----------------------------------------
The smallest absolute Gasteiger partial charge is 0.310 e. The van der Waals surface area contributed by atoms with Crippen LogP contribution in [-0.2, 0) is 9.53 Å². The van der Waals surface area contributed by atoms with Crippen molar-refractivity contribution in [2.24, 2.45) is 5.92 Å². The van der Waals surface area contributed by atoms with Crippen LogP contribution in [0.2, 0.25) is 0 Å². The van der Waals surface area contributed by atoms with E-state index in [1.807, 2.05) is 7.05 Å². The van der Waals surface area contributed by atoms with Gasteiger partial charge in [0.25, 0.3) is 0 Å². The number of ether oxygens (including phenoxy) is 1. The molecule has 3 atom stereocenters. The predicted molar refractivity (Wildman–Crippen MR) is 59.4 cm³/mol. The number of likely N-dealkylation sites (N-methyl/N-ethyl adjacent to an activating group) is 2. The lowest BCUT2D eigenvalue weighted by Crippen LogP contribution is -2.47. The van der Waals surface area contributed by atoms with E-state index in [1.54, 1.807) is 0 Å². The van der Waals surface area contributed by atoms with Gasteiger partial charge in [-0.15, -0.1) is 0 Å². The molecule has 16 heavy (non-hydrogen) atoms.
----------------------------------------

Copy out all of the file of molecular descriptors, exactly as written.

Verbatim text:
The smallest absolute Gasteiger partial charge is 0.310 e. The van der Waals surface area contributed by atoms with Crippen LogP contribution in [-0.2, 0) is 9.53 Å². The van der Waals surface area contributed by atoms with Crippen molar-refractivity contribution in [2.24, 2.45) is 5.92 Å². The van der Waals surface area contributed by atoms with Crippen LogP contribution in [0.2, 0.25) is 0 Å². The van der Waals surface area contributed by atoms with E-state index in [1.807, 2.05) is 7.05 Å². The van der Waals surface area contributed by atoms with Gasteiger partial charge in [0.25, 0.3) is 0 Å². The number of ether oxygens (including phenoxy) is 1. The molecule has 3 atom stereocenters. The predicted molar refractivity (Wildman–Crippen MR) is 59.4 cm³/mol. The number of likely N-dealkylation sites (N-methyl/N-ethyl adjacent to an activating group) is 2. The lowest BCUT2D eigenvalue weighted by Crippen LogP contribution is -2.47. The van der Waals surface area contributed by atoms with E-state index in [1.54, 1.807) is 0 Å². The van der Waals surface area contributed by atoms with Gasteiger partial charge in [-0.15, -0.1) is 0 Å². The molecule has 16 heavy (non-hydrogen) atoms.